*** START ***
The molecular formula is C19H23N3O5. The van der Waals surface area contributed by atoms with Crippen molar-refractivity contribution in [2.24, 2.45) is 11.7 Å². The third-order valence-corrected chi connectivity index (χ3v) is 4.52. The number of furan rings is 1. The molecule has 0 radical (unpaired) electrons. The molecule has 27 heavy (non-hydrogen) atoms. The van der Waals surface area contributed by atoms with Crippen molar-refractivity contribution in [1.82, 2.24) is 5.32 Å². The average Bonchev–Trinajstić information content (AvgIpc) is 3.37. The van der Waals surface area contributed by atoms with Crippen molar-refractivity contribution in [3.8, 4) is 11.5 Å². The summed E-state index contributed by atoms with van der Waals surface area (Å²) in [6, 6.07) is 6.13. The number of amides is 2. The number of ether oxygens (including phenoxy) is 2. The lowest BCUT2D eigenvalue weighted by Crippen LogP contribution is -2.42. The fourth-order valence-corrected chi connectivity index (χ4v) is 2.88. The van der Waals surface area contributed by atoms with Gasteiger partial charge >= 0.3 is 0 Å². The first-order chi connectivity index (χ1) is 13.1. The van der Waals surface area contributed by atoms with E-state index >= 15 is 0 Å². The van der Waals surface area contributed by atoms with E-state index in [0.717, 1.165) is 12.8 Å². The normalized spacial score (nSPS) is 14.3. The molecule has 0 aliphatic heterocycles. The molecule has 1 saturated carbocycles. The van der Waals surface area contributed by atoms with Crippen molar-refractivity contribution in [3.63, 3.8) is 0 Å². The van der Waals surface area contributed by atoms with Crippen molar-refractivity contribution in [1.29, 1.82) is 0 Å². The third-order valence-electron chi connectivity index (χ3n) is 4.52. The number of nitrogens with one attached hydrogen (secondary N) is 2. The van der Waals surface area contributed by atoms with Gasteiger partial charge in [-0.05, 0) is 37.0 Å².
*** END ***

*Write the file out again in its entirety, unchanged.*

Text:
The molecular formula is C19H23N3O5. The van der Waals surface area contributed by atoms with Crippen molar-refractivity contribution in [2.24, 2.45) is 11.7 Å². The third-order valence-corrected chi connectivity index (χ3v) is 4.52. The number of furan rings is 1. The molecule has 0 radical (unpaired) electrons. The molecule has 27 heavy (non-hydrogen) atoms. The van der Waals surface area contributed by atoms with Crippen molar-refractivity contribution in [1.82, 2.24) is 5.32 Å². The average Bonchev–Trinajstić information content (AvgIpc) is 3.37. The van der Waals surface area contributed by atoms with Crippen molar-refractivity contribution in [3.8, 4) is 11.5 Å². The summed E-state index contributed by atoms with van der Waals surface area (Å²) in [6, 6.07) is 6.13. The number of amides is 2. The number of ether oxygens (including phenoxy) is 2. The lowest BCUT2D eigenvalue weighted by Crippen LogP contribution is -2.42. The fourth-order valence-corrected chi connectivity index (χ4v) is 2.88. The van der Waals surface area contributed by atoms with Gasteiger partial charge >= 0.3 is 0 Å². The first-order chi connectivity index (χ1) is 13.1. The van der Waals surface area contributed by atoms with E-state index >= 15 is 0 Å². The van der Waals surface area contributed by atoms with E-state index in [0.717, 1.165) is 12.8 Å². The normalized spacial score (nSPS) is 14.3. The molecule has 0 aliphatic heterocycles. The molecule has 1 saturated carbocycles. The van der Waals surface area contributed by atoms with Crippen molar-refractivity contribution in [3.63, 3.8) is 0 Å². The van der Waals surface area contributed by atoms with Crippen molar-refractivity contribution in [1.29, 1.82) is 0 Å². The third-order valence-electron chi connectivity index (χ3n) is 4.52. The number of nitrogens with one attached hydrogen (secondary N) is 2. The van der Waals surface area contributed by atoms with Gasteiger partial charge in [-0.05, 0) is 37.0 Å².